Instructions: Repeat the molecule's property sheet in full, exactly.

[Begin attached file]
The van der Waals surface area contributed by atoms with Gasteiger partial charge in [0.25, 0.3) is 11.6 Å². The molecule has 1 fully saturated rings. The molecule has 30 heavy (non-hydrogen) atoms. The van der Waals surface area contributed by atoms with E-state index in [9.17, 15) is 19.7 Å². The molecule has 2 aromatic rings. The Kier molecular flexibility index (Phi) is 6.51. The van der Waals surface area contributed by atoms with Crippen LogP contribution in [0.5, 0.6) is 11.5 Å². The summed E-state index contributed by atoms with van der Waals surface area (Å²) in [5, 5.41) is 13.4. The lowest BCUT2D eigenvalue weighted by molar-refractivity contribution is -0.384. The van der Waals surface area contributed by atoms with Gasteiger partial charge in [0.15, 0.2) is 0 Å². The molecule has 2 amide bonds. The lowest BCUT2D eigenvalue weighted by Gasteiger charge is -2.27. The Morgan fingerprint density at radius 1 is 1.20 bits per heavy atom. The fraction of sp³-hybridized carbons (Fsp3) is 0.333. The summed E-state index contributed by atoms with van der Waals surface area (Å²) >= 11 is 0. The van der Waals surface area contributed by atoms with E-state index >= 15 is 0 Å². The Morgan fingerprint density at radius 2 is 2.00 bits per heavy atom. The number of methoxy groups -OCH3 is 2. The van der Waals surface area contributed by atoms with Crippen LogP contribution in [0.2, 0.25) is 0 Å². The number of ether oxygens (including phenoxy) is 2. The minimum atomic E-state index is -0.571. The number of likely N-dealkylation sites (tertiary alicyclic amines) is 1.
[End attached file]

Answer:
The van der Waals surface area contributed by atoms with Gasteiger partial charge in [0.25, 0.3) is 11.6 Å². The molecule has 1 fully saturated rings. The molecule has 30 heavy (non-hydrogen) atoms. The van der Waals surface area contributed by atoms with E-state index in [9.17, 15) is 19.7 Å². The molecule has 2 aromatic rings. The Kier molecular flexibility index (Phi) is 6.51. The van der Waals surface area contributed by atoms with Crippen LogP contribution in [0.5, 0.6) is 11.5 Å². The summed E-state index contributed by atoms with van der Waals surface area (Å²) in [5, 5.41) is 13.4. The lowest BCUT2D eigenvalue weighted by molar-refractivity contribution is -0.384. The van der Waals surface area contributed by atoms with Gasteiger partial charge in [0.15, 0.2) is 0 Å². The molecule has 2 amide bonds. The lowest BCUT2D eigenvalue weighted by Gasteiger charge is -2.27. The Morgan fingerprint density at radius 1 is 1.20 bits per heavy atom. The fraction of sp³-hybridized carbons (Fsp3) is 0.333. The summed E-state index contributed by atoms with van der Waals surface area (Å²) >= 11 is 0. The van der Waals surface area contributed by atoms with E-state index >= 15 is 0 Å². The Morgan fingerprint density at radius 2 is 2.00 bits per heavy atom. The number of methoxy groups -OCH3 is 2. The van der Waals surface area contributed by atoms with Crippen LogP contribution in [0.2, 0.25) is 0 Å². The number of ether oxygens (including phenoxy) is 2. The minimum atomic E-state index is -0.571. The number of likely N-dealkylation sites (tertiary alicyclic amines) is 1.